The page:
LGBTQ AdoptionWelcome Future Adoptive Families
We are glad you are considering the Independent Adoption Center as you explore options to expand your family. The IAC has a long and proud tradition of working with lesbian, gay male, bisexual and transgender (LGBT) families in their quest to adopt, and every year our numbers grow stronger.
The IAC, along with experts in childhood development, agree that a loving and supportive family is the most important ingredient when it comes to good parenting. Research has demonstrated that sexual orientation; gender identity or expression does not affect a person’s ability to parent.What sort of birth family will choose an LGBT family?
The answer is all types. The birth family's reasons for picking an adoptive family are as personal and specific to those birthparents and their families as picking any couple. You may remind a birthmother of her brother whom she loves dearly, or remind birthfather of a beloved aunt. Birthparents may or may not have a direct connection with the LGBT community at all. The only thing we can say for sure is that the birthparents are open to placing their baby with LBGT families.How should an LGBT family present themselves in their birthparent literature?
The answer to this question is the same for all of our prospective adoptive families: present yourself authentically. Show the types of relationships you have with your spouse or partner (if partnered), your family, and your community. One of the most important things to a birthparent is finding a family that is loving, caring, genuine and believes in open adoption.Benefits of Choosing the IAC for an LGBT Adoption
- We educate birthparents about LGBT parenting whenever possible.
- We send all LGBT family profiles to birthparents unless they specifically ask us not to.
- We include LGBT parenting terminology in our Google advertising campaign.
- We provide lifetime membership to our LGBT online support group.
Should you not find what you are looking for on these pages, our professional counseling staff is waiting to answer your questions. Please give us a call at 800.877.OPEN.
Same Sex Couples Adoption FAQ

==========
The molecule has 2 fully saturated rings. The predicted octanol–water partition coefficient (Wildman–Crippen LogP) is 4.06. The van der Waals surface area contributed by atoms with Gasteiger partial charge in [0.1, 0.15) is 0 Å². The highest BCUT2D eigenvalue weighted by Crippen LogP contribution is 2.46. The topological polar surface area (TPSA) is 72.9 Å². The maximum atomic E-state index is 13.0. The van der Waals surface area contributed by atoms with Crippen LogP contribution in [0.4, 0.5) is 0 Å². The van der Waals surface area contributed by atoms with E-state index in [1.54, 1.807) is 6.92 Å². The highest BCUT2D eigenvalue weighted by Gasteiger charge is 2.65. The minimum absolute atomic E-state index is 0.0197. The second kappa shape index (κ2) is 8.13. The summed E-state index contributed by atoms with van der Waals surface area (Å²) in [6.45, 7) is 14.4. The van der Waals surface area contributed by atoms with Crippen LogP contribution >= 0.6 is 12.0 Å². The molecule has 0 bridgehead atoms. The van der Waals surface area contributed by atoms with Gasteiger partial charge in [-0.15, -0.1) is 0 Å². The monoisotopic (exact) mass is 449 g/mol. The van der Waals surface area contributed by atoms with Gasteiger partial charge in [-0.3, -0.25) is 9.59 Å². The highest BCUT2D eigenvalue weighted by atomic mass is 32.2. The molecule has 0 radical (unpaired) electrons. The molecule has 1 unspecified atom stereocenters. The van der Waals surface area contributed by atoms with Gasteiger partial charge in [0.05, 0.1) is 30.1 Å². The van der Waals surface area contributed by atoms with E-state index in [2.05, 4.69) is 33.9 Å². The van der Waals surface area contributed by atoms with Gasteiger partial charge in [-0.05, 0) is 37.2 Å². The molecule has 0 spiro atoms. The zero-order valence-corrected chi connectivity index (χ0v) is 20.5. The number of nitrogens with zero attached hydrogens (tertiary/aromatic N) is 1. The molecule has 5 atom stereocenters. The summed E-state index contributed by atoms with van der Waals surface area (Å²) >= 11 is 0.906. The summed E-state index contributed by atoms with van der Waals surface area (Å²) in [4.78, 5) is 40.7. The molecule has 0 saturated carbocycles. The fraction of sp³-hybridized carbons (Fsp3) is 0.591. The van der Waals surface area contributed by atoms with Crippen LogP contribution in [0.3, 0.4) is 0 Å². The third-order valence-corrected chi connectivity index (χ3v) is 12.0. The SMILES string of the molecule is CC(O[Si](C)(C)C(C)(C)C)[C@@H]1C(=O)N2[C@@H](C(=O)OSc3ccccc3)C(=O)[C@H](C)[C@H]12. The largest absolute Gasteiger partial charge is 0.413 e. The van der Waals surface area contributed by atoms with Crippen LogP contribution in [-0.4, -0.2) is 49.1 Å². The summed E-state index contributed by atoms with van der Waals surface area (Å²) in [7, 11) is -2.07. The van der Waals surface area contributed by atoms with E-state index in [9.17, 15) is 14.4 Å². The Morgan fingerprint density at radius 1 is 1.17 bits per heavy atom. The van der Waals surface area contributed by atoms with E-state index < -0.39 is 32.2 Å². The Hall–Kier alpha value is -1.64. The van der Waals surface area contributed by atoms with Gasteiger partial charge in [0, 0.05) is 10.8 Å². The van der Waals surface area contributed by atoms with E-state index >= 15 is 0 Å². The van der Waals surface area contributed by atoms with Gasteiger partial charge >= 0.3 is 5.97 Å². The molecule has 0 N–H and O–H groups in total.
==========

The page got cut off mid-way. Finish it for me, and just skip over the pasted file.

- Can my partner and I both adopt?
Yes, in most cases you may both adopt. Please read the answer to the next question for more detailed information on this topic.
- If the birthmother lives in a state that bans adoption by same sex couples, will we be able to adopt?
There are only two states where no LGBT family may adopt: Mississippi and Utah. Some states will not allow you to adopt as a couple, but will allow the adoption if the home study and interstate paperwork is submitted as a single parent adoption. This is only possible if you are not legally married, except in North Carolina, which refuses to recognize same sex marriages in other states, and therefore treats all married same sex partners as if they are single.
- Are there any states that prohibit lesbians and gay men from adopting?
Yes. At this time both Mississippi and Utah prohibit adoptions by lesbians and gay men, whether or not they are part of couple so there is no legal way for a same-sex couple or single gay man or lesbian to adopt a baby born in those states, nor to adopt from another state if they are residents of Mississippi or Utah. Please note, that the laws regarding gay male and lesbian adoption change frequently. The best source for current information is the Human Rights Campaign web site at: hrc.org/laws-and-legislation/state/c/adoption
- Does it take gay male and lesbian couples longer than heterosexual couples to adopt?
No. Our gay male and lesbian couples average the same wait time as heterosexual couples do to adopt. Often there is a preconceived notion that there is a longer wait time for gay male and lesbian couples but this has never proven to be true.
- How long does it take to adopt?
On average, our clients wait 15 months for a placement. For detailed information about wait times please see Adoption Statistics at the IAC.
Transgender Partner(s) Adoption FAQ
- Does the IAC work with families with one or two transgender partners?
Yes. IAC does not discriminate based on gender identity or expression, or for any other reason.